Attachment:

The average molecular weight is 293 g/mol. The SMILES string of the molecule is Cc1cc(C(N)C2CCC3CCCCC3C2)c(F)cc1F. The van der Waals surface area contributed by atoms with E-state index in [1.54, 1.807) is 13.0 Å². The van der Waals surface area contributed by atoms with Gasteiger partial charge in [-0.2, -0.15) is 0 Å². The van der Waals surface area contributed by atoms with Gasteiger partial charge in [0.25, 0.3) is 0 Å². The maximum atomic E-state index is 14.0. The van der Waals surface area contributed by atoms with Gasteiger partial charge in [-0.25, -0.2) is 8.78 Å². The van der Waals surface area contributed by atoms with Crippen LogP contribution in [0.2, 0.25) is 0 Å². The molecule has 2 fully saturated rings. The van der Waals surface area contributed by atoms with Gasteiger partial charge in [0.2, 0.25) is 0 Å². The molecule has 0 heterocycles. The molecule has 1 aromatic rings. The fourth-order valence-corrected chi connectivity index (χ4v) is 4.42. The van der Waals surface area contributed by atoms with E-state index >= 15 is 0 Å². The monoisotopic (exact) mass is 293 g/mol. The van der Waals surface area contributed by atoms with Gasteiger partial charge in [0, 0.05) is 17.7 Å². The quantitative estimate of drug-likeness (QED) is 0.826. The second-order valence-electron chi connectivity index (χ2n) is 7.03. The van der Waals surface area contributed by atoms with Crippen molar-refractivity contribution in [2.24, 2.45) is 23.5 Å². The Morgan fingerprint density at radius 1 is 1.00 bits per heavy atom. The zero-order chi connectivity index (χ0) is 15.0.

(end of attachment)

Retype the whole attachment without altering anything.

The average molecular weight is 293 g/mol. The SMILES string of the molecule is Cc1cc(C(N)C2CCC3CCCCC3C2)c(F)cc1F. The van der Waals surface area contributed by atoms with E-state index in [1.54, 1.807) is 13.0 Å². The van der Waals surface area contributed by atoms with Gasteiger partial charge in [-0.2, -0.15) is 0 Å². The van der Waals surface area contributed by atoms with Gasteiger partial charge in [0.25, 0.3) is 0 Å². The maximum atomic E-state index is 14.0. The van der Waals surface area contributed by atoms with Gasteiger partial charge in [-0.25, -0.2) is 8.78 Å². The van der Waals surface area contributed by atoms with Crippen LogP contribution in [0.2, 0.25) is 0 Å². The molecule has 2 fully saturated rings. The van der Waals surface area contributed by atoms with Gasteiger partial charge in [0.2, 0.25) is 0 Å². The molecule has 0 heterocycles. The molecule has 1 aromatic rings. The fourth-order valence-corrected chi connectivity index (χ4v) is 4.42. The van der Waals surface area contributed by atoms with E-state index >= 15 is 0 Å². The monoisotopic (exact) mass is 293 g/mol. The van der Waals surface area contributed by atoms with Gasteiger partial charge in [0, 0.05) is 17.7 Å². The quantitative estimate of drug-likeness (QED) is 0.826. The second-order valence-electron chi connectivity index (χ2n) is 7.03. The van der Waals surface area contributed by atoms with Crippen molar-refractivity contribution in [2.24, 2.45) is 23.5 Å². The Morgan fingerprint density at radius 1 is 1.00 bits per heavy atom. The zero-order chi connectivity index (χ0) is 15.0.